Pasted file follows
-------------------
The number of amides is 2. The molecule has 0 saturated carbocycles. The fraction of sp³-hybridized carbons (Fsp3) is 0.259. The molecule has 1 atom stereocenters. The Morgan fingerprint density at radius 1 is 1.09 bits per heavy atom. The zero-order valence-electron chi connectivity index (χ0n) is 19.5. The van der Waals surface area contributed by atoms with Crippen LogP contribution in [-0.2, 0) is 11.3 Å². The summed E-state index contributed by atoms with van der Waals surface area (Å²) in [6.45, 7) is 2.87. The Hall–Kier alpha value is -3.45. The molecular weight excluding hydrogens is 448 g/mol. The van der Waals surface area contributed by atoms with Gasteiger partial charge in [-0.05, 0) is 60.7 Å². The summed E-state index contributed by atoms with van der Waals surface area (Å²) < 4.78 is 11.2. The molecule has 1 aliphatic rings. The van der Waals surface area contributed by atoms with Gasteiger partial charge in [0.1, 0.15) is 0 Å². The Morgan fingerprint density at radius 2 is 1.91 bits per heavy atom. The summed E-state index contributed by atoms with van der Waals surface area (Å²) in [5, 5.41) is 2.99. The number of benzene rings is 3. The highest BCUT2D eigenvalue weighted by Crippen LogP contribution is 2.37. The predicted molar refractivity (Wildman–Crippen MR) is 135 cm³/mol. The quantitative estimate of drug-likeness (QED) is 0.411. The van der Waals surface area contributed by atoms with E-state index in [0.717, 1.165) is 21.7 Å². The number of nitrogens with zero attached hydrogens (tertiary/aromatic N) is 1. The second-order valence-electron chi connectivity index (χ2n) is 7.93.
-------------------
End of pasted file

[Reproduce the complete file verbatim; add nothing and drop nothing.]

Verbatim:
The number of amides is 2. The molecule has 0 saturated carbocycles. The fraction of sp³-hybridized carbons (Fsp3) is 0.259. The molecule has 1 atom stereocenters. The Morgan fingerprint density at radius 1 is 1.09 bits per heavy atom. The zero-order valence-electron chi connectivity index (χ0n) is 19.5. The van der Waals surface area contributed by atoms with Crippen LogP contribution in [-0.2, 0) is 11.3 Å². The summed E-state index contributed by atoms with van der Waals surface area (Å²) in [6.45, 7) is 2.87. The Hall–Kier alpha value is -3.45. The molecular weight excluding hydrogens is 448 g/mol. The van der Waals surface area contributed by atoms with Gasteiger partial charge in [-0.05, 0) is 60.7 Å². The summed E-state index contributed by atoms with van der Waals surface area (Å²) < 4.78 is 11.2. The molecule has 1 aliphatic rings. The van der Waals surface area contributed by atoms with Gasteiger partial charge in [0.1, 0.15) is 0 Å². The Morgan fingerprint density at radius 2 is 1.91 bits per heavy atom. The summed E-state index contributed by atoms with van der Waals surface area (Å²) in [5, 5.41) is 2.99. The number of benzene rings is 3. The highest BCUT2D eigenvalue weighted by Crippen LogP contribution is 2.37. The predicted molar refractivity (Wildman–Crippen MR) is 135 cm³/mol. The quantitative estimate of drug-likeness (QED) is 0.411. The van der Waals surface area contributed by atoms with E-state index in [0.717, 1.165) is 21.7 Å². The number of nitrogens with zero attached hydrogens (tertiary/aromatic N) is 1. The second-order valence-electron chi connectivity index (χ2n) is 7.93.